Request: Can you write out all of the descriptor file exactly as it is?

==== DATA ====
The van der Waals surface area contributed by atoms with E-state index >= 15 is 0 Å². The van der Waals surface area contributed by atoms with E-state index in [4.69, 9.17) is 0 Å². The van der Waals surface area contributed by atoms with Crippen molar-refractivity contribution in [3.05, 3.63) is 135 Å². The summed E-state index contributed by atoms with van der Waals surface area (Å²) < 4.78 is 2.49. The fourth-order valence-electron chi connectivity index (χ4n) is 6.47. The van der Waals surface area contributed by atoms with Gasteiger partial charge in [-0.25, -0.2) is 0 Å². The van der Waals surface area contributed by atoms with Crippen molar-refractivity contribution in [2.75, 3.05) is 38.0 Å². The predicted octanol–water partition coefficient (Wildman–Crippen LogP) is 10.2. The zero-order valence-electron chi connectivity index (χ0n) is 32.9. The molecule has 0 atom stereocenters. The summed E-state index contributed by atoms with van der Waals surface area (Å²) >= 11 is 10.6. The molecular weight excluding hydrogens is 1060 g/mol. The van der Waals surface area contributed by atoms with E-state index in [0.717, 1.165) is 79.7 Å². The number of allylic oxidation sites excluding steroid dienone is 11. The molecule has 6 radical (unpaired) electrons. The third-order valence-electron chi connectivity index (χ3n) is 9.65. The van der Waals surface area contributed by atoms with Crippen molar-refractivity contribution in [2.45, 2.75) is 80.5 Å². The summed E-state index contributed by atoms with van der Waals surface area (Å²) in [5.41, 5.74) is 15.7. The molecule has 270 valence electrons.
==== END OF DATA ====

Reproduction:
The van der Waals surface area contributed by atoms with E-state index >= 15 is 0 Å². The van der Waals surface area contributed by atoms with E-state index in [4.69, 9.17) is 0 Å². The van der Waals surface area contributed by atoms with Crippen molar-refractivity contribution in [3.05, 3.63) is 135 Å². The summed E-state index contributed by atoms with van der Waals surface area (Å²) < 4.78 is 2.49. The fourth-order valence-electron chi connectivity index (χ4n) is 6.47. The van der Waals surface area contributed by atoms with Gasteiger partial charge in [-0.25, -0.2) is 0 Å². The van der Waals surface area contributed by atoms with Crippen molar-refractivity contribution in [2.75, 3.05) is 38.0 Å². The predicted octanol–water partition coefficient (Wildman–Crippen LogP) is 10.2. The zero-order valence-electron chi connectivity index (χ0n) is 32.9. The molecule has 0 atom stereocenters. The summed E-state index contributed by atoms with van der Waals surface area (Å²) >= 11 is 10.6. The molecular weight excluding hydrogens is 1060 g/mol. The van der Waals surface area contributed by atoms with E-state index in [0.717, 1.165) is 79.7 Å². The number of allylic oxidation sites excluding steroid dienone is 11. The molecule has 6 radical (unpaired) electrons. The third-order valence-electron chi connectivity index (χ3n) is 9.65. The van der Waals surface area contributed by atoms with Crippen molar-refractivity contribution in [2.45, 2.75) is 80.5 Å². The summed E-state index contributed by atoms with van der Waals surface area (Å²) in [5.41, 5.74) is 15.7. The molecule has 270 valence electrons.